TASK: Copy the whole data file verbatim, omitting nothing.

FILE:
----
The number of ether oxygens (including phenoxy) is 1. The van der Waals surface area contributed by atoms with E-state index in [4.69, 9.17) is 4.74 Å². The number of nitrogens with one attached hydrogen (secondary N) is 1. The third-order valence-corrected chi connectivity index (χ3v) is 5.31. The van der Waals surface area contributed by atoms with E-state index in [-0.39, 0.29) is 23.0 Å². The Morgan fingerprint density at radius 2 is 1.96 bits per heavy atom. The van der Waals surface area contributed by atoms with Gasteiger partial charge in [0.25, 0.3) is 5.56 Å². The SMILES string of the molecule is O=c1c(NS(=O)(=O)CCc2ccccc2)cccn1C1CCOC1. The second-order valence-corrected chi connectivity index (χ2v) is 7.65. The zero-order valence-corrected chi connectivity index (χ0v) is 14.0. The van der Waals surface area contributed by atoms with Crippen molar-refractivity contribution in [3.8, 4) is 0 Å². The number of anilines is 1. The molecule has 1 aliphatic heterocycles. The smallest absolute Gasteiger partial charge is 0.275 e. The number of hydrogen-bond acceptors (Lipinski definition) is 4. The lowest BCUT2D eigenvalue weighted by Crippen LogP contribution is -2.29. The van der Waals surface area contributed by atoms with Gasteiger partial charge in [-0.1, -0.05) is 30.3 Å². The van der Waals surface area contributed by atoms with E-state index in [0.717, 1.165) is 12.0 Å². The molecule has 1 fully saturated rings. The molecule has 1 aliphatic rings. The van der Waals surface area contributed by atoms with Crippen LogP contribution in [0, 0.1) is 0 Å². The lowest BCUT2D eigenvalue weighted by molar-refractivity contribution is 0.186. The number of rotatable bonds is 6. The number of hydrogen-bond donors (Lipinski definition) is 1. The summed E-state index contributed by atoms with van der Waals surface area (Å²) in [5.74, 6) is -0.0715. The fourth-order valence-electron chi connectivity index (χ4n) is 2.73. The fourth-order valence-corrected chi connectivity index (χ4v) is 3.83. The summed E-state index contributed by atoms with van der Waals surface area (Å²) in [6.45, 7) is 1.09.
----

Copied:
The number of ether oxygens (including phenoxy) is 1. The van der Waals surface area contributed by atoms with E-state index in [4.69, 9.17) is 4.74 Å². The number of nitrogens with one attached hydrogen (secondary N) is 1. The third-order valence-corrected chi connectivity index (χ3v) is 5.31. The van der Waals surface area contributed by atoms with E-state index in [-0.39, 0.29) is 23.0 Å². The Morgan fingerprint density at radius 2 is 1.96 bits per heavy atom. The van der Waals surface area contributed by atoms with Gasteiger partial charge in [0.25, 0.3) is 5.56 Å². The SMILES string of the molecule is O=c1c(NS(=O)(=O)CCc2ccccc2)cccn1C1CCOC1. The second-order valence-corrected chi connectivity index (χ2v) is 7.65. The zero-order valence-corrected chi connectivity index (χ0v) is 14.0. The van der Waals surface area contributed by atoms with Crippen molar-refractivity contribution in [3.8, 4) is 0 Å². The number of anilines is 1. The molecule has 1 aliphatic heterocycles. The smallest absolute Gasteiger partial charge is 0.275 e. The number of hydrogen-bond acceptors (Lipinski definition) is 4. The lowest BCUT2D eigenvalue weighted by Crippen LogP contribution is -2.29. The van der Waals surface area contributed by atoms with Gasteiger partial charge in [-0.1, -0.05) is 30.3 Å². The van der Waals surface area contributed by atoms with E-state index in [0.717, 1.165) is 12.0 Å². The molecule has 1 fully saturated rings. The molecule has 1 aliphatic rings. The van der Waals surface area contributed by atoms with Crippen LogP contribution in [0, 0.1) is 0 Å². The lowest BCUT2D eigenvalue weighted by molar-refractivity contribution is 0.186. The number of rotatable bonds is 6. The number of hydrogen-bond donors (Lipinski definition) is 1. The summed E-state index contributed by atoms with van der Waals surface area (Å²) in [5.74, 6) is -0.0715. The fourth-order valence-electron chi connectivity index (χ4n) is 2.73. The fourth-order valence-corrected chi connectivity index (χ4v) is 3.83. The summed E-state index contributed by atoms with van der Waals surface area (Å²) in [6.45, 7) is 1.09.